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Transport 

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Ryanair: Scotland faces losing up to 150,000 visitors a year after Ryanair announced it was axing three popular tourist routes to Prestwick to focus on sunshine destinations for holidaying Scots. The carrier is to end flights between the Ayrshire airport and Frankfurt in Germany, Krakow in Poland and Stockholm in Sweden in October and hopes to fly fuller aircraft to the Mediterranean and Canaries. (Scotsman page 10, Herald page 16, BBC)

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A9: A woman whose husband and granddaughter died in a crash on one of Scotland’s most notorious roads has called for urgent action to improve its appalling safety record. Security van driver Ian Shennan, from Moray, was jailed for two years and four months for causing the fatal crash at Crubenmore, nine miles north of Dalwhinnie on the A9 between Perth and Inverness. (Press and Journal page 1)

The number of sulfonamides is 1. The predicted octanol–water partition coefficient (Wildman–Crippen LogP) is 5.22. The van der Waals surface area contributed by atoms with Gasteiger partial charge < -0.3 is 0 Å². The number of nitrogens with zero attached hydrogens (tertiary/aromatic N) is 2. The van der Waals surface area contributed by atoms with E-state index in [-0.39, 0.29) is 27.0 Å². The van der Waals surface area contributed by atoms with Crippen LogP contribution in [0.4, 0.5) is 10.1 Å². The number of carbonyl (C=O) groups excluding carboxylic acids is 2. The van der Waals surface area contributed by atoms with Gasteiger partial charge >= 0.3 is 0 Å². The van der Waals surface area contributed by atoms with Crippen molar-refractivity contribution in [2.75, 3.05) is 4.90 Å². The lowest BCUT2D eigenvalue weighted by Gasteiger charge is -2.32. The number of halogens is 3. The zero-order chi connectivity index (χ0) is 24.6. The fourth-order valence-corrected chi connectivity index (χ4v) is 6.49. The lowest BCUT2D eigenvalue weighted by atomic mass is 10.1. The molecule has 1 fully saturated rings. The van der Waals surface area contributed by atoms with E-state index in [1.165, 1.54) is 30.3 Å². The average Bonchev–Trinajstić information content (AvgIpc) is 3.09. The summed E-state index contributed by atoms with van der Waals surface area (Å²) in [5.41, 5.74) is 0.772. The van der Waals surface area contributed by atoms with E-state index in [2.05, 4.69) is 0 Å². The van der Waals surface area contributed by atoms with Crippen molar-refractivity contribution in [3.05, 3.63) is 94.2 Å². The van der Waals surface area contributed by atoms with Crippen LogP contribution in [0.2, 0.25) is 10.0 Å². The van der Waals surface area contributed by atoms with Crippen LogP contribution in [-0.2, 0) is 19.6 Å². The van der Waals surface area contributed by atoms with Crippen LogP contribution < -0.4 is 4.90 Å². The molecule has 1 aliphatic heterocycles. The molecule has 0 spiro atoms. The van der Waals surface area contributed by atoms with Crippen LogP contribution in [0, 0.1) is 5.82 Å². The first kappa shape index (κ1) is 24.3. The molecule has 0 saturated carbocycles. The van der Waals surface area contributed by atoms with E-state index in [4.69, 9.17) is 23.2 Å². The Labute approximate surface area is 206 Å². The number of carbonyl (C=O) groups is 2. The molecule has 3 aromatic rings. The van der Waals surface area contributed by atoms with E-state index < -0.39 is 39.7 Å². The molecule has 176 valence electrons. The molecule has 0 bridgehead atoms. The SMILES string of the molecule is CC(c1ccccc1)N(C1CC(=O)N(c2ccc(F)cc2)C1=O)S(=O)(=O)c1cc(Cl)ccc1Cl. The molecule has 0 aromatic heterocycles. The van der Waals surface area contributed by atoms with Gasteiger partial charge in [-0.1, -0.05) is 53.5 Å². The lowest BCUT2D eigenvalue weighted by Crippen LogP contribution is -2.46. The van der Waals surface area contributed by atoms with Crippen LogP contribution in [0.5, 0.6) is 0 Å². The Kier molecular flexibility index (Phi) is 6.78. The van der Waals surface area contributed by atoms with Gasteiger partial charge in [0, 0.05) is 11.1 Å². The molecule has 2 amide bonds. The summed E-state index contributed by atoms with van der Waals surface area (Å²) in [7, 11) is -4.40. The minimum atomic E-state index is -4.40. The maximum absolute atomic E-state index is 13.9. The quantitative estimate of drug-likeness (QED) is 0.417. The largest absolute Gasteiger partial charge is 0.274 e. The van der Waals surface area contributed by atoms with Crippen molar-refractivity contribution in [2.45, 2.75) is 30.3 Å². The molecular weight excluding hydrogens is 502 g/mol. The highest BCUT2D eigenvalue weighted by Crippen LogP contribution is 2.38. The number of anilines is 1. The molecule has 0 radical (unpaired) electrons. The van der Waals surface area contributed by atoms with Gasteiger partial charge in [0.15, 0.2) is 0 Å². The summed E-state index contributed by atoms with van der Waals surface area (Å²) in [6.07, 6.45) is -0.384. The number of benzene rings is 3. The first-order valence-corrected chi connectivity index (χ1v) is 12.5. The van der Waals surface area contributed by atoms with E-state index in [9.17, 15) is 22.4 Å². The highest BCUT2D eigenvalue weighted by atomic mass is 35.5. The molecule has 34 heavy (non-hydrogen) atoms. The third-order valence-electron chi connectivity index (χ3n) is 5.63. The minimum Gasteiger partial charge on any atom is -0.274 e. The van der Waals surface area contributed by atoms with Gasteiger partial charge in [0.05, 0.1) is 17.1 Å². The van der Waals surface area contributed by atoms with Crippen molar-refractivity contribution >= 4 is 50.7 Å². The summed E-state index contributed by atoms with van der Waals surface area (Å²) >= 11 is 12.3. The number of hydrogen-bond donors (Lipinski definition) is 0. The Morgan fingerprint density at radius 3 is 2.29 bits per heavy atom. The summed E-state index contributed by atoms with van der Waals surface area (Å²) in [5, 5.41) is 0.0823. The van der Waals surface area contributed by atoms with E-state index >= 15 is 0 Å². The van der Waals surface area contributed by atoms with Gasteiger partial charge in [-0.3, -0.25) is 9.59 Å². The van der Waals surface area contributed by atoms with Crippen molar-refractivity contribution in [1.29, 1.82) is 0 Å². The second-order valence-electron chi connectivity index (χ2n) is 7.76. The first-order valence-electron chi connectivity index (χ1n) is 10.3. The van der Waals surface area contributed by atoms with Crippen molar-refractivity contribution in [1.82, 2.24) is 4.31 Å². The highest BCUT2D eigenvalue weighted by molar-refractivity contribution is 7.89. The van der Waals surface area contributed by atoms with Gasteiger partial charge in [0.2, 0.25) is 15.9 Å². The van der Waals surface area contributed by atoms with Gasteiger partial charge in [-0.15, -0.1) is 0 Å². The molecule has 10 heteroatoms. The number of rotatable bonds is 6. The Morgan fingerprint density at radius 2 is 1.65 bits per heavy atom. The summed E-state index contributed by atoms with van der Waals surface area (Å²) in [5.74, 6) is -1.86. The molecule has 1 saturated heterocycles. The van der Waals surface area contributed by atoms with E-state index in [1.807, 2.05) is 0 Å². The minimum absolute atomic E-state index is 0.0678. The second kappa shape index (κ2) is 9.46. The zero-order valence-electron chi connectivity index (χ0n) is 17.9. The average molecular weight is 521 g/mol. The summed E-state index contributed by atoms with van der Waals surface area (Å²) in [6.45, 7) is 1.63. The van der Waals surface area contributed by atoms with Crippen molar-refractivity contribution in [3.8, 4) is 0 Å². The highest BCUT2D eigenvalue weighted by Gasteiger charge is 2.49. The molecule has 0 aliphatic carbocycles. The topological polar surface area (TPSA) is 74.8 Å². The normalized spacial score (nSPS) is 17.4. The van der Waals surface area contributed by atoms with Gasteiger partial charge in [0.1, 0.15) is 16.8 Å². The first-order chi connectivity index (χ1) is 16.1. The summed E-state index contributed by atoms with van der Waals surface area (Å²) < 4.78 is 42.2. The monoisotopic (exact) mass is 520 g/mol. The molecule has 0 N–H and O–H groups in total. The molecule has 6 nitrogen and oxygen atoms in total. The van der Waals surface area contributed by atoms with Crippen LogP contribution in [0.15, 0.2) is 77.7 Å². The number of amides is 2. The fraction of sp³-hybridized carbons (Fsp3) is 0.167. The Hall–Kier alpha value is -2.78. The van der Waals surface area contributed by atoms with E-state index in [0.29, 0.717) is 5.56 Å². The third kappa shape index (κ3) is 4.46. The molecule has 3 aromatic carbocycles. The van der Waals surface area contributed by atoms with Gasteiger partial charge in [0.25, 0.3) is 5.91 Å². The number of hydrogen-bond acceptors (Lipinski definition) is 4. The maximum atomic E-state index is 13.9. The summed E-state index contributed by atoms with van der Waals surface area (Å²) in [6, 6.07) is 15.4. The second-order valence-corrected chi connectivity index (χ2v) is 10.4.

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Local Government

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Edinburgh Refuse:  Stephen MacGregor, the union leader at the centre of Edinburgh\’s refuse collection row, has reportedly said that the city\’s bin collectors have nothing to apologise for and insisted the dispute could have been headed off months ago. (Scotsman page 13)

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Health

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Junior Doctors: It remains unclear whether all hospitals in Scotland will hit a target to reduce the working hours of junior doctors when it comes into force in just a few days. The European Working Time Directive (EWTD), which limits working hours to an average of 48 a week, will apply to junior doctors from Saturday. The Scottish Government expects 94 per cent of doctors in NHS Scotland to be compliant by the start of August. (Scotsman page 8)